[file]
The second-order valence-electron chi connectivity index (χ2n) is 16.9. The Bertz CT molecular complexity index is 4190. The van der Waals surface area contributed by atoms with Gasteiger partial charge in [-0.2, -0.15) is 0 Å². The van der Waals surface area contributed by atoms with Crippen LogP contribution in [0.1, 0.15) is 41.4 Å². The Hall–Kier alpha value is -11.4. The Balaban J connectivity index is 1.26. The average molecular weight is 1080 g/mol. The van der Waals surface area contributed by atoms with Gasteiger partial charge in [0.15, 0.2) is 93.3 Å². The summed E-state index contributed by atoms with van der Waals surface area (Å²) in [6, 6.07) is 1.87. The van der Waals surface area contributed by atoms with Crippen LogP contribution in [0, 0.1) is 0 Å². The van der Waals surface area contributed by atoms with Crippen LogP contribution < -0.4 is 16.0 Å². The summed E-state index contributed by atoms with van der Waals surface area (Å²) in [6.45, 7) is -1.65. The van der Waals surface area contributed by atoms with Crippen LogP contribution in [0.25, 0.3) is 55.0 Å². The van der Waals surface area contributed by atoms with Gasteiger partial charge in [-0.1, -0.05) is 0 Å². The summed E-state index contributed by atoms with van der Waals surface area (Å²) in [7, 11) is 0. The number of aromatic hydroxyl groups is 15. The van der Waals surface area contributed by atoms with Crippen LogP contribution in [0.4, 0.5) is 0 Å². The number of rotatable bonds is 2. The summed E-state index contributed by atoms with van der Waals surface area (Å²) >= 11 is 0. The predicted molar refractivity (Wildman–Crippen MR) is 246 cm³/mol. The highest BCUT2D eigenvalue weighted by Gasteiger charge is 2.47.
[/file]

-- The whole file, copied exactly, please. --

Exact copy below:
The second-order valence-electron chi connectivity index (χ2n) is 16.9. The Bertz CT molecular complexity index is 4190. The van der Waals surface area contributed by atoms with Gasteiger partial charge in [-0.2, -0.15) is 0 Å². The van der Waals surface area contributed by atoms with Crippen LogP contribution in [0.1, 0.15) is 41.4 Å². The Hall–Kier alpha value is -11.4. The Balaban J connectivity index is 1.26. The average molecular weight is 1080 g/mol. The van der Waals surface area contributed by atoms with Gasteiger partial charge in [0.15, 0.2) is 93.3 Å². The summed E-state index contributed by atoms with van der Waals surface area (Å²) in [6, 6.07) is 1.87. The van der Waals surface area contributed by atoms with Crippen LogP contribution in [0, 0.1) is 0 Å². The van der Waals surface area contributed by atoms with Crippen LogP contribution < -0.4 is 16.0 Å². The summed E-state index contributed by atoms with van der Waals surface area (Å²) in [6.45, 7) is -1.65. The van der Waals surface area contributed by atoms with Crippen LogP contribution in [0.25, 0.3) is 55.0 Å². The van der Waals surface area contributed by atoms with Gasteiger partial charge in [-0.1, -0.05) is 0 Å². The summed E-state index contributed by atoms with van der Waals surface area (Å²) in [7, 11) is 0. The number of aromatic hydroxyl groups is 15. The van der Waals surface area contributed by atoms with Crippen LogP contribution in [0.4, 0.5) is 0 Å². The number of rotatable bonds is 2. The summed E-state index contributed by atoms with van der Waals surface area (Å²) >= 11 is 0. The predicted molar refractivity (Wildman–Crippen MR) is 246 cm³/mol. The highest BCUT2D eigenvalue weighted by Gasteiger charge is 2.47.